Medway comes with a host of African-American servants, likely descendants of those who had been enslaved there, though Finn doesn’t explicitly make the connection. The couple also has two children, who are of little interest to their parents and who are raised largely by nannies when they aren’t being shipped off to boarding school.
When the Japanese attack Pearl Harbor, Gertie and Sidney leave their home, “our three faithful negroes waving behind." Sidney joins the naval reserve as an officer and is sent to Hawaii. Using her connections, Gertie gets a job with the OSS in Washington, DC, a city not to her liking, despite her high-toned social life there. Pulling strings, she is reassigned to London, where she handles cables and develops deep knowledge of the office’s operations and operatives.
Following D-Day, she manages a pass to visit Paris, and from there travels to Luxembourg, where her six-month escapade begins. Eager to see the war, she connects with Maxwell Jerome Papurt, an OSS officer; Doyle Dixon, a private attached to the OSS; and Bob Jennings, a naval officer assigned to the OSS in London; and off they go in a jeep to a border town they believe to be in Allied hands. Imagine their surprise when they come under German fire.
With Papurt and Dixon wounded, the group has no choice but to surrender. The Nazis, we learn, have, by then, established a two-tier incarceration system for POWs. While regular GIs languish in various stalags throughout the Reich, prisoners deemed high-level get first-class treatment.
Thus, Gertie is confined inside the Rheinhotel Dressen, a fancy establishment overlooking the storied river, along with French luminaries, including the sister of Charles de Gaulle. There, a civilian staff serves ample dinners in the dining hall, and the exalted prisoners receive cigarettes and cigars, and even brandy on occasion.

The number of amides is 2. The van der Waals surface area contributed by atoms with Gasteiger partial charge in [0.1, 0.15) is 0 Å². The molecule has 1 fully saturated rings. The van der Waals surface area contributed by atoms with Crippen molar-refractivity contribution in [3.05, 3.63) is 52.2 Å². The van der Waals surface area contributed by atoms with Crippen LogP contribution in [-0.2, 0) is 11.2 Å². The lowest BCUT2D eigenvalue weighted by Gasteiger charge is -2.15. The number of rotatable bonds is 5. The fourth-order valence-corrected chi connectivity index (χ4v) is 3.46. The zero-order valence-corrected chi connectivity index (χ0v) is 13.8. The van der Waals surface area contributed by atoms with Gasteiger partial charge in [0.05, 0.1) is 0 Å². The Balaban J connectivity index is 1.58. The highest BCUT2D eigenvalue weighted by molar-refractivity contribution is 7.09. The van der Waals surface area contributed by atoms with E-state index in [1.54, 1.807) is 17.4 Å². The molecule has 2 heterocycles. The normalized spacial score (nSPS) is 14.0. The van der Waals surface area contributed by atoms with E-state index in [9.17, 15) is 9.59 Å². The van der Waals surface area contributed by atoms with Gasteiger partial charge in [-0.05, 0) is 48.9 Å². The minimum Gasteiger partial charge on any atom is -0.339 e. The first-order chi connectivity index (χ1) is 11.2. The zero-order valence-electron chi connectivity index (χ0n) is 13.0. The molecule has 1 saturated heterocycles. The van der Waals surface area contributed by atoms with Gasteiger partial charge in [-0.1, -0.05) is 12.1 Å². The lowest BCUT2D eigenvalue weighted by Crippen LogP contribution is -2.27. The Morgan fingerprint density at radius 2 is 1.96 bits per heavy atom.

She also spends time in a lakeside villa in southwestern Berlin, on Little Wannsee, linked to Big Wannsee, where, in November 1941, Nazi officials met to plan the Final Solution to the “Jewish problem.” Finn describes Gertie’s time there but fails to note the paradox of her life of relative luxury in a place so closely associated with the Holocaust.
In fact, while enjoying German hospitality, Gertie seems only vaguely aware of the suffering endured by millions outside her cloistered bubble. The Gestapo even buys her new orange-colored underwear and stockings.
Ultimately, with assistance from sympathetic guards, she escapes to Switzerland, returns to the United States, reunites with her husband, and resumes life at Medway. But when she goes to see her children, they have no idea who she is. The postwar reunion with Sidney is short-lived; he dies in 1948. Gertie, however, lives to be 97, dying in 2000.
In the end, Finn writes, she showers her grandchildren with love and turns Medway into a 7,000-acre nature preserve with strict conservation easements. I suppose there is some redemption there to a life of extreme white privilege that extended to her six months as “a guest of the Reich.”
Eugene L. Meyer, a member of the board of the Independent, is a journalist and author, most recently, of Five for Freedom: The African American Soldiers in John Brown’s Army.